Comments:

Public access to these reports is essential for enabling civil society to participate in monitoring the right to education and holding the government accountable for the realisation of this right

Human Rights Standards:

Article 19 (2) (3), International Covenant on Civil and Political Rights; Article 10, European Convention on Human Rights; Article 13, American Convention on Human Rights; Article 32 (1), Arab Charter; Article 23, ASEAN Human Rights Declaration; Article 13, International Covenant on Economic, Social and Cultural Rights; Article 28, Convention on the Rights of the Child; Article 17 (2), (Revised) European Social Charter; Article 13, Protocol of San Salvador; Article 11, African Charter on the Rights and Welfare of the Child; Article 13, African Youth Charter; Article 41 (2), Arab Charter; Article 4, UNESCO Convention against Discrimination in Education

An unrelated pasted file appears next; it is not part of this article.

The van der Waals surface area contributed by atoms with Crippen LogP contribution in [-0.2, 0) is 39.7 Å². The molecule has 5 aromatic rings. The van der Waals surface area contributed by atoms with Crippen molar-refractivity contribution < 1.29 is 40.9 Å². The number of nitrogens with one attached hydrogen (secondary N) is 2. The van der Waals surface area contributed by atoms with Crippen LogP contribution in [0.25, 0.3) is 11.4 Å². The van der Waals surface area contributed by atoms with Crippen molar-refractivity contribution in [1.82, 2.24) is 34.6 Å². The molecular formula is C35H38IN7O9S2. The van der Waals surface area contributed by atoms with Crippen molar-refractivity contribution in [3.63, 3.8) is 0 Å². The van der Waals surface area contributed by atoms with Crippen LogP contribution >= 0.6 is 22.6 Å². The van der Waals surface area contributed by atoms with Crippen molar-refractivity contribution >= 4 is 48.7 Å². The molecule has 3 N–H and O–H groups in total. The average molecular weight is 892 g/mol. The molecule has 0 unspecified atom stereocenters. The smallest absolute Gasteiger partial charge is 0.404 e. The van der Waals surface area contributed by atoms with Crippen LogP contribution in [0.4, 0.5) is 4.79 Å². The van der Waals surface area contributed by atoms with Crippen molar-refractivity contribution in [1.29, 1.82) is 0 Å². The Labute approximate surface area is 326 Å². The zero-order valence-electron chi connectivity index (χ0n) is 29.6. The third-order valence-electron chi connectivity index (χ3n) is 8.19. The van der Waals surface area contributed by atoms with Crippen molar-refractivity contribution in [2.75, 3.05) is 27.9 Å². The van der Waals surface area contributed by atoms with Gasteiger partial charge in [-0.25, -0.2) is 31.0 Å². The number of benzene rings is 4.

Targeted programmes in the education sector are those that are not universal (ie that the beneficiaries are only a segment of the population) either because by its very nature a programme is meant to help a specific group (eg cash transfers to poor families to help them meet the various types of costs associated with education) or because the State does not have enough resources to provide at this stage to everybody in the education system

Comments:

Transparency about the criteria for targeted programmes is necessary to ensure that the implementation of those programmes is not discriminatory and to enable civil society to hold the government accountable for them

Comments:

This indicator is necessary to assess whether there is duplication and / or lack of clarity in division of roles between different levels of government which can often weaken accountability for the delivery of educational services

Human Rights Standards:

Article 25 (c), International Covenant on Civil and Political Rights; Articles 13 (1) & (2), African Charter of Human and People's Rights; Article 23 (c), American Convention on Human Rights